Skryim got under my skin from the beginning and still today I love to listen to the soundtracks with an affectionate nostalgia. It enabled me to wind down after a busy day or kept me company when it was too cold to go outside. It made me realize how much I love playing games too. I often wondered whether I would ever ‘fall in love’ with another game like I had with Skyrim, and in the end, I did. Even though I was sceptical at first to let Skryim go for a while, the Witcher 3 is now the game I play in between games. However, Skyrim will always be my first and the one I’d return to at least once every year.

What is better – to be born good, or to overcome your evil nature through great effort? – Paarthurnax






God of War, a Review

Boy! – Kratos

For a few years now, I’ve enjoyed this sudden hype about the Nordic legacies and Viking tales. Besides the fact that it seemed as if everyone wanted an arrow or deer tattoo, I believe it has influenced the makings of the thrilling show Vikings and the games Horizon Zero Dawn and God of War (Skryim maybe too?). I did not manage to get completely into Horizon, despite my efforts. However, God of War got me enthralled from the first quest on.

I hadn’t played any of the previous games, though I felt1 it was not necessary. The game immediately gives you enough information through context -though not so much through conversation. Along with the cinematic views of a frozen Scandinavian land, fairly easy-to-understand gameplay and the (initial) clumsy father-son interaction, I was hooked. The mysterious death of their mother ‘Faye’ is encountered during the first scene, followed by a rather annoying man ‘who didn’t seem to feel anything!’. (Unfortunately, he returned later after I thought I’d killed him).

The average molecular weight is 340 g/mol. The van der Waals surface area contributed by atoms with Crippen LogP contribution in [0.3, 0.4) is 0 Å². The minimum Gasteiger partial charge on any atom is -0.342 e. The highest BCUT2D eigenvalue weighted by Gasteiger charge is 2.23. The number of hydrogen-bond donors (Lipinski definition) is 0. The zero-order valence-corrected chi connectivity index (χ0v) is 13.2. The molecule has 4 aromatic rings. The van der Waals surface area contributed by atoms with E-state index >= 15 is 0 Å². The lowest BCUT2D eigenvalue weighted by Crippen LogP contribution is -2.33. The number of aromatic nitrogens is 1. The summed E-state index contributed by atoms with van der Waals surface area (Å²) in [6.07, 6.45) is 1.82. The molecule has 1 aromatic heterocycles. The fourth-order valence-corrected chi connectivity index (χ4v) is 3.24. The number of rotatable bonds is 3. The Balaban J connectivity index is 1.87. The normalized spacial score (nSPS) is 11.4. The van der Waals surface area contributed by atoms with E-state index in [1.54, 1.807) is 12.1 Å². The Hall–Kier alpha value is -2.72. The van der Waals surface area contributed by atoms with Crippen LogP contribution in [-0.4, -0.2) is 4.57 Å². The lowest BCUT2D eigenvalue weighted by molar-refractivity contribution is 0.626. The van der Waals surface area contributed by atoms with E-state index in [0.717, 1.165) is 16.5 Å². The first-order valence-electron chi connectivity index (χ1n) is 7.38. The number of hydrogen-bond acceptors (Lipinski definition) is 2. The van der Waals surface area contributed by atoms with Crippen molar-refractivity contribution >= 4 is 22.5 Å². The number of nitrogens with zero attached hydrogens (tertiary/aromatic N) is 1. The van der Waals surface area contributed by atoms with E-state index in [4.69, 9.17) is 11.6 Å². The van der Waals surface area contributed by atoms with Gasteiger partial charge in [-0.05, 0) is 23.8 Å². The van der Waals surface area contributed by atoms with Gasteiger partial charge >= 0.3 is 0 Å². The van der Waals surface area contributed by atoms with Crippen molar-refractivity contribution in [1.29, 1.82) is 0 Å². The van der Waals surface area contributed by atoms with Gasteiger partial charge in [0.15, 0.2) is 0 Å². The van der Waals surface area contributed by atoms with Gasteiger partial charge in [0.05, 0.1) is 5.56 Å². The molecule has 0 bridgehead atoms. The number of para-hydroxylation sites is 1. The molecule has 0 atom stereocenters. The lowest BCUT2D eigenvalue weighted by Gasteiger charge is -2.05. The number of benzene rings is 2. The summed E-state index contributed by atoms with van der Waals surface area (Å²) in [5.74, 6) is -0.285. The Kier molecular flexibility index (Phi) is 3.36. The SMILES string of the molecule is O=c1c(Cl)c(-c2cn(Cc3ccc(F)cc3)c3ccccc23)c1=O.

I won’t pretend I play all my games in legendary mode. Not even the ‘give me a challenge’ one. Sometimes, I degrade myself even further by playing the ‘give me a story,’ when I keep dying trying to defeat these impossibly frustrating poison-flinging revenants. Nevertheless, I do try to challenge myself and this game offers a challenge without a doubt. Kratos fights insanely large creatures! I had sweaty hands the first time I saw this ogre or troll or whatever its called come up to me with his weird wooden weapon. Now, I feel relieved when it’s just a troll, for I rather fight those than figuring out how to defeat another bloody dragon! It’s an enjoyable challenge nonetheless.

What I love about this game too is how the relationship between Kratos and Atreus changes significantly as you continue to complete their quests. With every quest, the player learns a bit more about why Kratos is being so distant to Atreus and why he doesn’t want him to know that Kratos is a demi-god. I am still halfway, so I’ll have to see for myself what will be revealed next!

I would admit I’m always more interested in RPG’s and even though God of War lets you walk and explore a bit, it mainly wants you to follow the storyline. I don’t mind it, but it would’ve been even better if there was more to do in sidequests.

Nevertheless, I’m loving this game and would reccomend it to everyone who likes to fight massive beasts, learn about Nordic Folklore and is not afraid of a little bit of blood.